Presidents of the United States do not unilaterally extend their term of office, jail all their opponents, or rule by decree. The Supreme Court does not (or at least does not usually) declare its favored candidate to be President. Congress does not abolish the Supreme Court or create an official religion. Why not?
In an important new article, Parchment and Politics: The Positive Puzzle of Constitutional Commitment, 124 Harv. L. Rev. 657 (2011), Daryl Levinson reminds us that these familiar facts about our world are deeply perplexing and that the usual explanations for them are manifestly inadequate. Continue reading "Parchment and Obligation"
Marketa Trimble, The Future of Cybertravel: Legal Implications of the Evasion of Geolocation
, 22 Fordham Intell. Prop. Media & Ent. L.J, (forthcoming 2012)
, available on SSRN
Fifteen years ago, David Post and David Johnson published what some still regard as the seminal paper of cyberlaw scholarship: Law and Borders: The Rise of Law in Cyberspace. Post and Johnson argued that because cyberspace was defined, in a way, by the very absence of territoriality, cyberspace should be governed by laws and lawmakers not tied in traditional ways to territorial states. That paper provoked a reply, Against Cyberanarchy, by Jack Goldsmith, and those two positions – “cyberspace is different”; “no, it isn’t” — have pretty much defined the landscape of cyberlaw ever since. Later scholars have had little choice but to explore the implications and details of staking out intermediate positions. When and how does cyberspace differ, and what do we do about it?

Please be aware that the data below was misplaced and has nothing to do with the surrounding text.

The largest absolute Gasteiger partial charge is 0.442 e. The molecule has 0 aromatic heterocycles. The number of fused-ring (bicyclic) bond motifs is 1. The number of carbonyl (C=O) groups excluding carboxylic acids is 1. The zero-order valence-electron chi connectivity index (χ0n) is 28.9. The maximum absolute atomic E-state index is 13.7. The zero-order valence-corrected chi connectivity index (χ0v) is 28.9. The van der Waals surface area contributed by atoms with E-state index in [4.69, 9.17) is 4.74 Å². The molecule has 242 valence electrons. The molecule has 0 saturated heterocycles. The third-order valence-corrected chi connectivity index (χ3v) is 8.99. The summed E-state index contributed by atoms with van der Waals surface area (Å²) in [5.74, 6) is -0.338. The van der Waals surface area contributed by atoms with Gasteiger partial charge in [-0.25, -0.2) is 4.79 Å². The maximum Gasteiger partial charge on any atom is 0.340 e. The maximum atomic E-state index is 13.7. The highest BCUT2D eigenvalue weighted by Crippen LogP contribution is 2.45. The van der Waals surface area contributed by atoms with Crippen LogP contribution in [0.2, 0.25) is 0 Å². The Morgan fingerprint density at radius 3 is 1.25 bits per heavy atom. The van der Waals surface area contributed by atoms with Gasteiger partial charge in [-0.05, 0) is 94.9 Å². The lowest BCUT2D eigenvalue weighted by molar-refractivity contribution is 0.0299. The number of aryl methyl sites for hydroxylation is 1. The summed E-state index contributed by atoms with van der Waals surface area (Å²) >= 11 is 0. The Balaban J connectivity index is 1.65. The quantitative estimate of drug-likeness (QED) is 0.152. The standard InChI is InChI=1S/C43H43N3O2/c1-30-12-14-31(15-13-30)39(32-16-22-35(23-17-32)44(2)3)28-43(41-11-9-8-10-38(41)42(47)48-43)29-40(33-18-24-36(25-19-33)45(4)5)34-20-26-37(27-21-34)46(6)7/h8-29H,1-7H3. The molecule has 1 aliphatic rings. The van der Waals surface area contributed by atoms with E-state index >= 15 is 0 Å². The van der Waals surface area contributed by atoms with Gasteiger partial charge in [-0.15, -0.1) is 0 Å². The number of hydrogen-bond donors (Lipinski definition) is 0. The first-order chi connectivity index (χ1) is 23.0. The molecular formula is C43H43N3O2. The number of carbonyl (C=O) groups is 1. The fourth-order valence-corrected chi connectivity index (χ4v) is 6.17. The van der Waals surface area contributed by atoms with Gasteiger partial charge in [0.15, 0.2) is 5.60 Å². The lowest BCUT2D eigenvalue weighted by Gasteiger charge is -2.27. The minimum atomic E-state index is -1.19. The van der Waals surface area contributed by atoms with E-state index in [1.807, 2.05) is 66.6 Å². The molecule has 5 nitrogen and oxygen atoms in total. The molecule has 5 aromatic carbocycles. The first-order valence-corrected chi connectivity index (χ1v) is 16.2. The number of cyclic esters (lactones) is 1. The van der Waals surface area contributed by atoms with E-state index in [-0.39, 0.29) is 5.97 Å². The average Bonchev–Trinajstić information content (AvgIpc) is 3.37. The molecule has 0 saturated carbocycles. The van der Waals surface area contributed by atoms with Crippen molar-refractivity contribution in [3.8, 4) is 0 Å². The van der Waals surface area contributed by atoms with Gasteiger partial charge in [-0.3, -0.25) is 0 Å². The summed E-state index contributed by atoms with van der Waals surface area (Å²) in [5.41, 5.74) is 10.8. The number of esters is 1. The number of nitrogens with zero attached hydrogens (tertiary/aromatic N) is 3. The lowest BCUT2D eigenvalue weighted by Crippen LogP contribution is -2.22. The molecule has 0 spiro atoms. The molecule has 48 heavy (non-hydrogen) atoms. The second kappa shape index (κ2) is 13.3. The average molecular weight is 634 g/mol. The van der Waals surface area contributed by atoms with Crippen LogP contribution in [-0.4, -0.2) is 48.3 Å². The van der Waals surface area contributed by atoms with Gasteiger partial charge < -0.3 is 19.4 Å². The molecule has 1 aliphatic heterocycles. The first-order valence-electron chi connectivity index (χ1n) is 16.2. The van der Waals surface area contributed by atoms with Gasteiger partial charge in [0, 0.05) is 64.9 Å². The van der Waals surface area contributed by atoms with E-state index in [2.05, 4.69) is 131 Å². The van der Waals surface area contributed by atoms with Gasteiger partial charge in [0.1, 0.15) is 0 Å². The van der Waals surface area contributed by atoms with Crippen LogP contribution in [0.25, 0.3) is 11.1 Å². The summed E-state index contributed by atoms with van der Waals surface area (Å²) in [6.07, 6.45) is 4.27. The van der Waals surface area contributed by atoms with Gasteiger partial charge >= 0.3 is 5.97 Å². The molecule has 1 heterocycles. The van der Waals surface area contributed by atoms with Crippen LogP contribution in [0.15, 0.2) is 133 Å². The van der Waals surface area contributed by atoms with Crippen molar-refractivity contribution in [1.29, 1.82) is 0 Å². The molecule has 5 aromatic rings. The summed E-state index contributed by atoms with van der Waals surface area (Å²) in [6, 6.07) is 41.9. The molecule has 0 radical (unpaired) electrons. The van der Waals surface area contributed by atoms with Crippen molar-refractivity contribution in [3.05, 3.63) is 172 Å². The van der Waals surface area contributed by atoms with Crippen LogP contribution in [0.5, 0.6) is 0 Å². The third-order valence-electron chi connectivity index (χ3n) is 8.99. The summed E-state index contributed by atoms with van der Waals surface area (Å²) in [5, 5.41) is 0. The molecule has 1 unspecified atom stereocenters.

Marketa Trimble’s article approaches this topic by revisiting a species of the territorial question that prompted Law and Borders. How can and should the law address behavior online by people who are physically located in one place but who wish to create or manage online identities in other places? Trimble calls this the challenge of “cybertravel,” a phenomenon that is hardly new but that has taken on renewed significance as Internet technologies (and governments) have caught up to the many ways in which cybertravelers can be in more than one place at a time. Continue reading "Law and Borders, Revisited"